(as) fit as a fiddle(redirected from as fit as a fiddle)
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(as) fit as a fiddle
In good health. Yes, I did have surgery a few months ago, but I'm as fit as a fiddle now. I just saw Eric recently, and he's as fit as a fiddle.
*fit as a fiddle
Cliché in very good health. (*Also: as ~.) You may feel sick now, but after a few days of rest and plenty of liquids, you'll be fit as a fiddle. Grandson: Are you sure you'll be able to climb all these stairs? Grandmother: Of course! I feel as fit as a fiddle today.
fit as a fiddle
In excellent form or health. For example, He's not just recovered, he's fit as a fiddle. The original allusion of this simile has been lost. Its survival is probably due to the pleasant sound of its alliteration. [Early 1600s]
fit as a fiddleBRITISH, AMERICAN or
fit as a fleaBRITISH
If someone is as fit as a fiddle or as fit as a flea, they are very fit and healthy. Note: In the first two idioms here, `fit' means healthy and full of energy. He was nearly 80 and as fit as a fiddle. He is young enough at 33 and fit as a flea. Note: This expression may originally have applied to a violin player, or fiddler, rather than to a violin, or fiddle. The fiddler had to be fit in order to play all evening at a festival or party. Alternatively, `fit' could mean `suitable' rather than `healthy', so the original meaning may have been `as suitable for its purpose as a fiddle is for making music'.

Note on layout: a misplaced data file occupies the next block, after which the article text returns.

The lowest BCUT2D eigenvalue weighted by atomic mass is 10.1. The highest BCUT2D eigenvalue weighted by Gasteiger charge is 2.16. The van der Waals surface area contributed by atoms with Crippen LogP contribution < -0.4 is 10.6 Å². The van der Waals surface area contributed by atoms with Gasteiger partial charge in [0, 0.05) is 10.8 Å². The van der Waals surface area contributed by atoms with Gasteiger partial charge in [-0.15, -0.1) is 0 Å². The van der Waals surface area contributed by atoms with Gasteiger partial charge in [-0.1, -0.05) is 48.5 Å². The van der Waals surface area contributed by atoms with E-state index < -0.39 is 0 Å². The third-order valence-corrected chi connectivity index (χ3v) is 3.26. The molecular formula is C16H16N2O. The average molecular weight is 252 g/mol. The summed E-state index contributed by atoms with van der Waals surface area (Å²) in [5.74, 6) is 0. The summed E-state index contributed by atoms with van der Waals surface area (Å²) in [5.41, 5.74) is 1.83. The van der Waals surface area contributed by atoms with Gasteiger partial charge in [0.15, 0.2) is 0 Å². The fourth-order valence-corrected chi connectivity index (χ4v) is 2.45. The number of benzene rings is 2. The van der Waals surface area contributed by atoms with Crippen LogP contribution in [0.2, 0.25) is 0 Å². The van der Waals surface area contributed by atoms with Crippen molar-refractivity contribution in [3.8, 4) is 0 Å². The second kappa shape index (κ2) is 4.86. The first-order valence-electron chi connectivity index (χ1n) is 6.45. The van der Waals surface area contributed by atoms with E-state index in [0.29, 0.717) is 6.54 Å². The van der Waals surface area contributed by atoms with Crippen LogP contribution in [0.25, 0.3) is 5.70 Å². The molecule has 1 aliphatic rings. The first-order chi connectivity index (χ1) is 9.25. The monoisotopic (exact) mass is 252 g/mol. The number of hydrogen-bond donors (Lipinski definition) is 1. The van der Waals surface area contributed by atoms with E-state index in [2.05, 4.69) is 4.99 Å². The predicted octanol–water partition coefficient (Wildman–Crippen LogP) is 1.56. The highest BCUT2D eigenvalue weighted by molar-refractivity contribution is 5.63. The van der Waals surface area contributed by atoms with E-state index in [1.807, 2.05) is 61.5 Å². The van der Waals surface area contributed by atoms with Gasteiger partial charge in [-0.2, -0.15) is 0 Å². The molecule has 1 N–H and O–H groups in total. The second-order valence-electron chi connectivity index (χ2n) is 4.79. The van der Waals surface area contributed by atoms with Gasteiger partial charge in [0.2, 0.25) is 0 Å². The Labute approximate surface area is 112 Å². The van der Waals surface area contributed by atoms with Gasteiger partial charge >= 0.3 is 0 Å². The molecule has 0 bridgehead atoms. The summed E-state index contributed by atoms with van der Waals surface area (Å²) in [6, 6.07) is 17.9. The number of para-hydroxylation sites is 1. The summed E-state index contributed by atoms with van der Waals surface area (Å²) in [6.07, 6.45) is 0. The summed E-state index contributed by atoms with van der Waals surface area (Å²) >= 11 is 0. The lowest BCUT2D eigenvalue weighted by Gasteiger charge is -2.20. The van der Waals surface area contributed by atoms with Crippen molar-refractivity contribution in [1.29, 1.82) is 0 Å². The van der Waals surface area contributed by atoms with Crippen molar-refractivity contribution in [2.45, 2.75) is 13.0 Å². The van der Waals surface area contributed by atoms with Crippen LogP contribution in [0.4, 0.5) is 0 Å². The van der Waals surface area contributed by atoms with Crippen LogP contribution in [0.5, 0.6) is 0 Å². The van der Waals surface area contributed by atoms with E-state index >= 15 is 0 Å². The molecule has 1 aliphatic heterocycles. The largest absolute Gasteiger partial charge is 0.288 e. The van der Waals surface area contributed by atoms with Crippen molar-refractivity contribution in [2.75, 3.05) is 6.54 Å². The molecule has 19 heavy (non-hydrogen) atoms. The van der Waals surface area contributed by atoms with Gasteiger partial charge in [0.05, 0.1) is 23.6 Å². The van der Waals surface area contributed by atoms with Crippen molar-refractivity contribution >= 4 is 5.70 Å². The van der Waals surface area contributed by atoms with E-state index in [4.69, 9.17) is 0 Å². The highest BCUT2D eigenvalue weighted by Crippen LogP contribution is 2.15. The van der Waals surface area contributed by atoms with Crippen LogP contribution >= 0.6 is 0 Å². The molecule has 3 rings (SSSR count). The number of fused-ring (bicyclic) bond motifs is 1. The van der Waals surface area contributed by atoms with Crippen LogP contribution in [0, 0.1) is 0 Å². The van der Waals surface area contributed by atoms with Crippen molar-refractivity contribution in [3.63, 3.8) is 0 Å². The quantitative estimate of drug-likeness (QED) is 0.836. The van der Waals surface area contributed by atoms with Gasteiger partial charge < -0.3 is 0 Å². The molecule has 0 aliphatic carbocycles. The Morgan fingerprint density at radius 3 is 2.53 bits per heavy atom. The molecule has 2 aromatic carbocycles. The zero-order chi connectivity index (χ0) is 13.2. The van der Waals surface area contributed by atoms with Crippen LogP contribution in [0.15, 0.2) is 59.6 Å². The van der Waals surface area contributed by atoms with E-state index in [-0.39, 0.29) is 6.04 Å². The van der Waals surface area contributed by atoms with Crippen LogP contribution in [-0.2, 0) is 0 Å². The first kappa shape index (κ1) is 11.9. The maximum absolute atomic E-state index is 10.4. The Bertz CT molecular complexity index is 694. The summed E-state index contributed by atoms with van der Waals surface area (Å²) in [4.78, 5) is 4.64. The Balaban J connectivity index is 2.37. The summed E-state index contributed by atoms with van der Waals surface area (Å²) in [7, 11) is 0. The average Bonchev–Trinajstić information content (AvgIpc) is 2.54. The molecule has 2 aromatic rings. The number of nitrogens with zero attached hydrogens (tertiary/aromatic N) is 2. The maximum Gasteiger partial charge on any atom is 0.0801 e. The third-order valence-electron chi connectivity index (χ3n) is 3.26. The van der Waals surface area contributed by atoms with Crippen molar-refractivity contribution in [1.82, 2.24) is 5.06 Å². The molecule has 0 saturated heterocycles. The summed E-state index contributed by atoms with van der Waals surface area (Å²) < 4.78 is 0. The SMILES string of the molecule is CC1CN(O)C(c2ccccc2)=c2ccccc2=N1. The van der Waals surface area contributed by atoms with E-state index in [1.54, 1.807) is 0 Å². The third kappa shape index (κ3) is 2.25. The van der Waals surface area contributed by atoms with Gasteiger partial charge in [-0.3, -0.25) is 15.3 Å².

fit as a fiddlein very good health.
(as) ˌfit as a ˈfiddle(also ˌfighting ˈfit) very healthy and active: After our walking holiday, I came back feeling fit as a fiddle.
fit as a fiddle
In excellent health, in good working order. The proverbial likening of human good health to a fiddle dates from 1600 or earlier, but there is no completely convincing explanation of the analogy. It appeared in print in the early seventeenth century and was in John Ray’s proverb collection of 1678. Fit in those days meant “appropriate,” as “fitting” still does, but why a fiddle should be considered especially appropriate is unknown. It was only in the nineteenth century that the meaning of physical fitness was attached to the expression, where it remains today.